If you set all three of the gumbos available at Jazz Fest side by side, you might find it hard to believe that they are all variations of one dish. There are a lot of great gumbos in local restaurants and, of course, many home cooks make their own. If there is not one right way to make gumbo, there are nevertheless a lot of people willing to argue about the dish itself. On gumbo’s origins, for instance: claims about the invention of the dish invoke, variously, African, Fireman Mike Gumbo signNative American, and European origins. The word “gumbo” derives from the Bantu term for okra. Some point to Choctaw soups and to the Native American introduction of ground sassafras leaves to Europeans, which is the source of the filé powder often used to thicken gumbos (and there are often filé making demonstrations at Jazz Fest). The Choctaw word for sassafras is, in fact, “kombo.” Some have argued that the soup has its origins in local variants on French bouillabaisse. We might add that the rice usually served with gumbo is a major south Louisiana crop that was originally brought to the Americas by Africans. These arguments about origins are part of a broader tendency in local popular literature to want to attribute different recipes or parts of recipes to specific ethnic groups, usually relying on broad generalizations about how and what people of various origins cook (“the French” brought roux, “the Spanish” brought ham, “the Africans” brought okra and rice, “the Germans” brought sausage, and so forth) and contributing to deeper debates about who can represent local culture. Some of the people in these stories were probably less eager to participate in the making of that culture than others, a fact that contributes to these ongoing debates.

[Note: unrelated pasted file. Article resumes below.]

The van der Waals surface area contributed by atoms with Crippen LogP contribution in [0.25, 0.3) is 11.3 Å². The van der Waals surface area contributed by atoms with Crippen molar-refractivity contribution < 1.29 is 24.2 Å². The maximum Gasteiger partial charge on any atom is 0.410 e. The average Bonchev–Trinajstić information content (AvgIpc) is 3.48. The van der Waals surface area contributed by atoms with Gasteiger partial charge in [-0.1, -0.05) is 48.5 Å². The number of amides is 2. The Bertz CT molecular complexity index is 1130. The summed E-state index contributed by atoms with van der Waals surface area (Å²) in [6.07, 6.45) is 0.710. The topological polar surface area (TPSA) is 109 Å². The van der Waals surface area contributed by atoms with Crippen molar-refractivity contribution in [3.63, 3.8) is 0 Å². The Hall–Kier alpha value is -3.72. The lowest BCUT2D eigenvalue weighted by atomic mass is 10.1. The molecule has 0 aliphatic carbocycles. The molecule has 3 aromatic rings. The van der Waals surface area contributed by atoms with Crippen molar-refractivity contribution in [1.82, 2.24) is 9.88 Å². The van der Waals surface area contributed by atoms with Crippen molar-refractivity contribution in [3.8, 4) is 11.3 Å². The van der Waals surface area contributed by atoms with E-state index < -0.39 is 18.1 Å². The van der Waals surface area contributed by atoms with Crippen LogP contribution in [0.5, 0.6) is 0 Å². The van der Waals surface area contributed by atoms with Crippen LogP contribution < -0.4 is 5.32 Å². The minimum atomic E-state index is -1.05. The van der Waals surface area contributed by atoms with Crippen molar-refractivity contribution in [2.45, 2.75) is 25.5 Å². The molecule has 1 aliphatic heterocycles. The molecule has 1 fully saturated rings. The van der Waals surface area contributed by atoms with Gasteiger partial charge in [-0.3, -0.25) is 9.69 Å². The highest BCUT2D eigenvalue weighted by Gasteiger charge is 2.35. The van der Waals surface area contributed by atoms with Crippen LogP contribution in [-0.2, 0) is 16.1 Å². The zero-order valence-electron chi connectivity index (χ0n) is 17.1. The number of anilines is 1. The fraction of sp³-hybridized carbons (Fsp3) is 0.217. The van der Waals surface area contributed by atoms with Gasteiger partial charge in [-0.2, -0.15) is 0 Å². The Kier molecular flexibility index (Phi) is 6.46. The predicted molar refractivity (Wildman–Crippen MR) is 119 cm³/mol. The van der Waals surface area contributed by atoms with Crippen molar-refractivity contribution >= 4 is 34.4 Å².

The controversies do not end with debates about origins. Brett Anderson, a James Beard award winning local food writer, recently wrote an article in the New York Times focusing on a ‘new wave’  of gumbos available in New Orleans restaurants. The article featured the headline: “Gumbo, the Classic New Orleans Dish, Is Dead. Long Live Gumbo,” and discussed everything from a curried gumbo at Saffron NOLA to a seafood gumbo with flavors that point to Vietnamese and Chinese foods at Maypop, along with many others. The article—especially the headline—drove locals into a social media frenzy. Many erroneously assumed that Anderson was claiming gumbo was dead and indignantly denounced the New York Times for once again completely misunderstanding the city’s culture and traditions. It probably would not matter much what Anderson wrote. Fiercely defending and preserving the city’s and region’s cultural traditions—the “heritage” in the Jazz and Heritage Festival—is a mission that many locals take seriously. Outside authorities, or even local authorities working for outside media, raise questions at their own risk.